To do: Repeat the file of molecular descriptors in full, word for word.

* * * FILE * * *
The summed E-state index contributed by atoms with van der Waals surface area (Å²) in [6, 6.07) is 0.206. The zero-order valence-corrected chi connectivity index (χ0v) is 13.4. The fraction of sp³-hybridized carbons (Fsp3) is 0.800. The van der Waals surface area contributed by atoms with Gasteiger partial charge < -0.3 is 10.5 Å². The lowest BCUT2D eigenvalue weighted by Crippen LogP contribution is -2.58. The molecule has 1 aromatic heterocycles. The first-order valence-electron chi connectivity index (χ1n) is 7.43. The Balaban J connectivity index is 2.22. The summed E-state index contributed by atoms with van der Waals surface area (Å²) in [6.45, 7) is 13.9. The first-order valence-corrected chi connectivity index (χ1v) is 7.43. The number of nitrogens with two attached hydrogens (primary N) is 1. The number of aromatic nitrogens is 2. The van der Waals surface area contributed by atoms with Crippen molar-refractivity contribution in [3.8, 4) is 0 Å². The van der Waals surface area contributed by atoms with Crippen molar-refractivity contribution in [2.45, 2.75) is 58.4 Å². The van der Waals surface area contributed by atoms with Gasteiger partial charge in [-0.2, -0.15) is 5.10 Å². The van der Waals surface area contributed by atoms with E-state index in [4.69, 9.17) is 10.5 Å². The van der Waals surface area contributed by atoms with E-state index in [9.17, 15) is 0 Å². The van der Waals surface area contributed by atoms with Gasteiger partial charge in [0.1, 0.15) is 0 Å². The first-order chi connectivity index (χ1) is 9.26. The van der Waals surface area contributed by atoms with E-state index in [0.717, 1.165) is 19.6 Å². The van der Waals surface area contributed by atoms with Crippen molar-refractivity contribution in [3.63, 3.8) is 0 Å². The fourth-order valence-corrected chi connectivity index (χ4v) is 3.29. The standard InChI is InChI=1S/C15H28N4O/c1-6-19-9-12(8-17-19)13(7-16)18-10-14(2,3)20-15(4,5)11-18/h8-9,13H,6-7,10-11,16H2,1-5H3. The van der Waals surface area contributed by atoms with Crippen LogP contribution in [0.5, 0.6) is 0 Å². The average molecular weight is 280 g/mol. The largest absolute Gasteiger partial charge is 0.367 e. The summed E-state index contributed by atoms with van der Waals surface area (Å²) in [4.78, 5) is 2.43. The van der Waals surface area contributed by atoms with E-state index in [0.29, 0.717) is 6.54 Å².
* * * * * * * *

The summed E-state index contributed by atoms with van der Waals surface area (Å²) in [6, 6.07) is 0.206. The zero-order valence-corrected chi connectivity index (χ0v) is 13.4. The fraction of sp³-hybridized carbons (Fsp3) is 0.800. The van der Waals surface area contributed by atoms with Gasteiger partial charge < -0.3 is 10.5 Å². The lowest BCUT2D eigenvalue weighted by Crippen LogP contribution is -2.58. The molecule has 1 aromatic heterocycles. The first-order valence-electron chi connectivity index (χ1n) is 7.43. The Balaban J connectivity index is 2.22. The summed E-state index contributed by atoms with van der Waals surface area (Å²) in [6.45, 7) is 13.9. The first-order valence-corrected chi connectivity index (χ1v) is 7.43. The number of nitrogens with two attached hydrogens (primary N) is 1. The number of aromatic nitrogens is 2. The van der Waals surface area contributed by atoms with Crippen molar-refractivity contribution in [3.8, 4) is 0 Å². The van der Waals surface area contributed by atoms with Crippen molar-refractivity contribution in [2.45, 2.75) is 58.4 Å². The van der Waals surface area contributed by atoms with Gasteiger partial charge in [-0.2, -0.15) is 5.10 Å². The van der Waals surface area contributed by atoms with E-state index in [4.69, 9.17) is 10.5 Å². The van der Waals surface area contributed by atoms with E-state index in [9.17, 15) is 0 Å². The van der Waals surface area contributed by atoms with Gasteiger partial charge in [0.1, 0.15) is 0 Å². The first-order chi connectivity index (χ1) is 9.26. The van der Waals surface area contributed by atoms with E-state index in [0.717, 1.165) is 19.6 Å². The van der Waals surface area contributed by atoms with Crippen molar-refractivity contribution in [3.63, 3.8) is 0 Å². The fourth-order valence-corrected chi connectivity index (χ4v) is 3.29. The standard InChI is InChI=1S/C15H28N4O/c1-6-19-9-12(8-17-19)13(7-16)18-10-14(2,3)20-15(4,5)11-18/h8-9,13H,6-7,10-11,16H2,1-5H3. The van der Waals surface area contributed by atoms with Crippen LogP contribution in [0.5, 0.6) is 0 Å². The average molecular weight is 280 g/mol. The largest absolute Gasteiger partial charge is 0.367 e. The summed E-state index contributed by atoms with van der Waals surface area (Å²) in [4.78, 5) is 2.43. The van der Waals surface area contributed by atoms with E-state index in [0.29, 0.717) is 6.54 Å².